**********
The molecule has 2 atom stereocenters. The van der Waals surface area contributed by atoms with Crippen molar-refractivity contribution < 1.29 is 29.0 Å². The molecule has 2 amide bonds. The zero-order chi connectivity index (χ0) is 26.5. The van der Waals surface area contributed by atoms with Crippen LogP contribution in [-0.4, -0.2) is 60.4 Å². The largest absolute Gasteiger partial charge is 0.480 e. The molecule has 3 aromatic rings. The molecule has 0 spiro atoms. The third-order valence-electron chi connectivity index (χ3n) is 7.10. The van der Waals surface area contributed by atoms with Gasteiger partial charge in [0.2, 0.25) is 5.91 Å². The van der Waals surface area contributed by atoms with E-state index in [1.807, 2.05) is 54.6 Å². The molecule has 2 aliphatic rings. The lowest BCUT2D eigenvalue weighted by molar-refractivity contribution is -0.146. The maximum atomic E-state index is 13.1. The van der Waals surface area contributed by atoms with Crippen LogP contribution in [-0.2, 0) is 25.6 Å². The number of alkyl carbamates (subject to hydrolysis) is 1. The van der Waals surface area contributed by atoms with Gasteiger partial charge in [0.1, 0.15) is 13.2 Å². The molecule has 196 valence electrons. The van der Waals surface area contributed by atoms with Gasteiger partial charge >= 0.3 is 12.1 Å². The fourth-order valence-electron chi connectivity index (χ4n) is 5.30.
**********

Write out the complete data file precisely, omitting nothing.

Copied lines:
The molecule has 2 atom stereocenters. The van der Waals surface area contributed by atoms with Crippen molar-refractivity contribution < 1.29 is 29.0 Å². The molecule has 2 amide bonds. The zero-order chi connectivity index (χ0) is 26.5. The van der Waals surface area contributed by atoms with Crippen LogP contribution in [-0.4, -0.2) is 60.4 Å². The largest absolute Gasteiger partial charge is 0.480 e. The molecule has 3 aromatic rings. The molecule has 0 spiro atoms. The third-order valence-electron chi connectivity index (χ3n) is 7.10. The van der Waals surface area contributed by atoms with Gasteiger partial charge in [0.2, 0.25) is 5.91 Å². The van der Waals surface area contributed by atoms with E-state index in [1.807, 2.05) is 54.6 Å². The molecule has 2 aliphatic rings. The lowest BCUT2D eigenvalue weighted by molar-refractivity contribution is -0.146. The maximum atomic E-state index is 13.1. The van der Waals surface area contributed by atoms with Crippen LogP contribution in [-0.2, 0) is 25.6 Å². The number of alkyl carbamates (subject to hydrolysis) is 1. The van der Waals surface area contributed by atoms with Gasteiger partial charge in [0.1, 0.15) is 13.2 Å². The molecule has 196 valence electrons. The van der Waals surface area contributed by atoms with Gasteiger partial charge >= 0.3 is 12.1 Å². The fourth-order valence-electron chi connectivity index (χ4n) is 5.30.